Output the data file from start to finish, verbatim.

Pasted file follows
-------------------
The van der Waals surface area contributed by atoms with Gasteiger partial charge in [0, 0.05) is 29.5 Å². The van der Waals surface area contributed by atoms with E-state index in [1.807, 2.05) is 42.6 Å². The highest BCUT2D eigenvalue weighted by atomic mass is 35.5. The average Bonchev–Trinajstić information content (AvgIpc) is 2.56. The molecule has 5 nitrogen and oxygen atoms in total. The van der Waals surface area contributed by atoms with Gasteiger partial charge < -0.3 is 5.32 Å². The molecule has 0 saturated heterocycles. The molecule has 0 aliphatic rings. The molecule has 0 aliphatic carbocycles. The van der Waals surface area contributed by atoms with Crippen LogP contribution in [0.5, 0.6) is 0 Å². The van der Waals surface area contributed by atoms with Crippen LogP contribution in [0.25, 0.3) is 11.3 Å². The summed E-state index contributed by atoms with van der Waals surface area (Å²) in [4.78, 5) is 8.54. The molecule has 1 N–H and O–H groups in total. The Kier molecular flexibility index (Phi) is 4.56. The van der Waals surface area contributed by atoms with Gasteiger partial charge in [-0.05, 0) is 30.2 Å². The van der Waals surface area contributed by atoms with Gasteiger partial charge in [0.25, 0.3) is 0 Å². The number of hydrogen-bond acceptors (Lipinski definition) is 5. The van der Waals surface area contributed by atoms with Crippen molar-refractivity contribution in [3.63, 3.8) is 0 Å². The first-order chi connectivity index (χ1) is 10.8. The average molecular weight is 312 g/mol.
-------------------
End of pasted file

The van der Waals surface area contributed by atoms with Gasteiger partial charge in [0, 0.05) is 29.5 Å². The van der Waals surface area contributed by atoms with E-state index in [1.807, 2.05) is 42.6 Å². The highest BCUT2D eigenvalue weighted by atomic mass is 35.5. The average Bonchev–Trinajstić information content (AvgIpc) is 2.56. The molecule has 5 nitrogen and oxygen atoms in total. The van der Waals surface area contributed by atoms with Gasteiger partial charge < -0.3 is 5.32 Å². The molecule has 0 saturated heterocycles. The molecule has 0 aliphatic rings. The molecule has 0 aliphatic carbocycles. The van der Waals surface area contributed by atoms with Crippen LogP contribution in [0.5, 0.6) is 0 Å². The van der Waals surface area contributed by atoms with Crippen LogP contribution in [0.25, 0.3) is 11.3 Å². The summed E-state index contributed by atoms with van der Waals surface area (Å²) in [4.78, 5) is 8.54. The molecule has 1 N–H and O–H groups in total. The Kier molecular flexibility index (Phi) is 4.56. The van der Waals surface area contributed by atoms with Gasteiger partial charge in [-0.05, 0) is 30.2 Å². The van der Waals surface area contributed by atoms with Gasteiger partial charge in [0.25, 0.3) is 0 Å². The number of hydrogen-bond acceptors (Lipinski definition) is 5. The van der Waals surface area contributed by atoms with Crippen molar-refractivity contribution in [3.63, 3.8) is 0 Å². The first-order chi connectivity index (χ1) is 10.8. The average molecular weight is 312 g/mol.